Ann 22:05
Yeah, that's a great question. I think the first thing was we just we did draw some trucks at first. But we realize it wasn't that fun for us drawing trucks, and just having to draw those trucks and all those different angles, I kind of I am an you know, I do draw, but I enjoy more like organic kind of shapes, and I was like, I think this is gonna drive me crazy if I have to draw, you know, eight trucks at all different angles. That was that was part of our thinking, but also, I'll let you speak to this mom, but she has always, like, enjoyed building little sets and things as a child, she did that, and it just seemed fun.

Louise 22:43
Yeah, so we just decided we would build the sets. And when I said it was challenging, the trees are good example. We started out thinking, well, we'll just cut little bushes up and we'll use those for trees, and then we realize quickly that the leaves were dying, that wasn't going to work, then we ended up cutting all the leaves out stamping them out with I don't even know how todescribe it

Ann 23:07
A leaf punch, a little metal.

Louise 23:09
Yeah, a leaf punch, and we so we used real tree trunks, I mean, just low branches to make the tree trunks, and so Ann was better at doing the branches, and I was better at doing the trunks, so we just quickly fell into the same thing we did for the whole book that one of us would have one scale and one another. But I would say it took us months to build the trees.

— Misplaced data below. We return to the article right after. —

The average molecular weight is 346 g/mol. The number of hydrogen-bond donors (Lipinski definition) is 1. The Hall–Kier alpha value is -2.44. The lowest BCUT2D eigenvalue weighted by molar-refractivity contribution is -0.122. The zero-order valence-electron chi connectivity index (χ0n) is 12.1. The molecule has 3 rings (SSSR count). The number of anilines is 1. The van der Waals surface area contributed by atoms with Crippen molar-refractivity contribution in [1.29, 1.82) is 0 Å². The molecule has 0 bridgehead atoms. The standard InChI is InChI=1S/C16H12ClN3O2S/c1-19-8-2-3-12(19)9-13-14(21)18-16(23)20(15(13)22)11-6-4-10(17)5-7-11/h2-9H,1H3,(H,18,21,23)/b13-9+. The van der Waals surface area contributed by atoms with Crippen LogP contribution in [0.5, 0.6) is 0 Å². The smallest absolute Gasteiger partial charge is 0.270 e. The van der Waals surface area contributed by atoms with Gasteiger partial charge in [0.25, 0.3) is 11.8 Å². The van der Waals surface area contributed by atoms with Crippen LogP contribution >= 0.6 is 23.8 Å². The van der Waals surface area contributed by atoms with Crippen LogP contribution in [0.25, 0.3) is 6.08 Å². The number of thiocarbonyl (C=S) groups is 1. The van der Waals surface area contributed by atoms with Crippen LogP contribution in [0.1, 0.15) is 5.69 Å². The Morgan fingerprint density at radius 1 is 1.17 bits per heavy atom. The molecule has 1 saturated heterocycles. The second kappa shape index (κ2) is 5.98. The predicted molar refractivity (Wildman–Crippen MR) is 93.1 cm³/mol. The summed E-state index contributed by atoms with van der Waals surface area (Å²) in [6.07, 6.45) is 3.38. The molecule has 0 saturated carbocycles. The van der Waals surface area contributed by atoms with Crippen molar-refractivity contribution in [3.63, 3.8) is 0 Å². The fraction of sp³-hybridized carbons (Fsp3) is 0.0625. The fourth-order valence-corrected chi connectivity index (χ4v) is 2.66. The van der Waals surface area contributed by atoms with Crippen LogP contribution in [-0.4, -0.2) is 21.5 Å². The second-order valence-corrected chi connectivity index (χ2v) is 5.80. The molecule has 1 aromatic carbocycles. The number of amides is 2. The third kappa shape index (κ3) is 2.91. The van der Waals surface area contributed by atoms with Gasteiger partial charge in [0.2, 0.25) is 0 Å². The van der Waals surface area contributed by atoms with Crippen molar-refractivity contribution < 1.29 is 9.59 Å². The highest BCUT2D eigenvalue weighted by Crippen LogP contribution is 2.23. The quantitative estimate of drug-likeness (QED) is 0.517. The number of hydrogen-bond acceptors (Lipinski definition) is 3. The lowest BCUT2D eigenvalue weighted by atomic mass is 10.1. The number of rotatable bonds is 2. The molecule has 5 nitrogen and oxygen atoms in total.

Ann 23:37
The trees. Yeah.

Louise 23:38
Yeah, just the trees.

Ann 23:40
Yeah. Yeah, it's been a very, very big project.

Grace Gidley 23:45
What message would you like readers to take away from this book?

Ann 23:49
I think one of the main messages is that everyone makes mistakes, and that's okay, and it's it's just part of life. I mean, when Sunny comes to work, he's so excited, and he is so excited, he kind of forgets to listen when he's given instructions. And so he goes around, and he accidentally just trashes the town, he's like, you know, knocking over bins. And then when he realizes what he's done, he's really worried, you know, that his new friends aren't going to like him, but it's fine, and they all come and help him and they work together and so I think there's just a message in there that for kids, because, you know, we're all messing up all the time, and it's really okay. And then, of course, there's the environmental message, I think that's when the book started, I don't think we really even had that in our minds, but then, as we progressed, that became more and more important to us, and we became more passionate about it, and we have learned so much during this process. We've done so much research, trying to figure out how different trucks operate and what they really do. And the more we learned, and we were just horrified by a lot of these facts we were learning about about the environment. And yeah go ahead.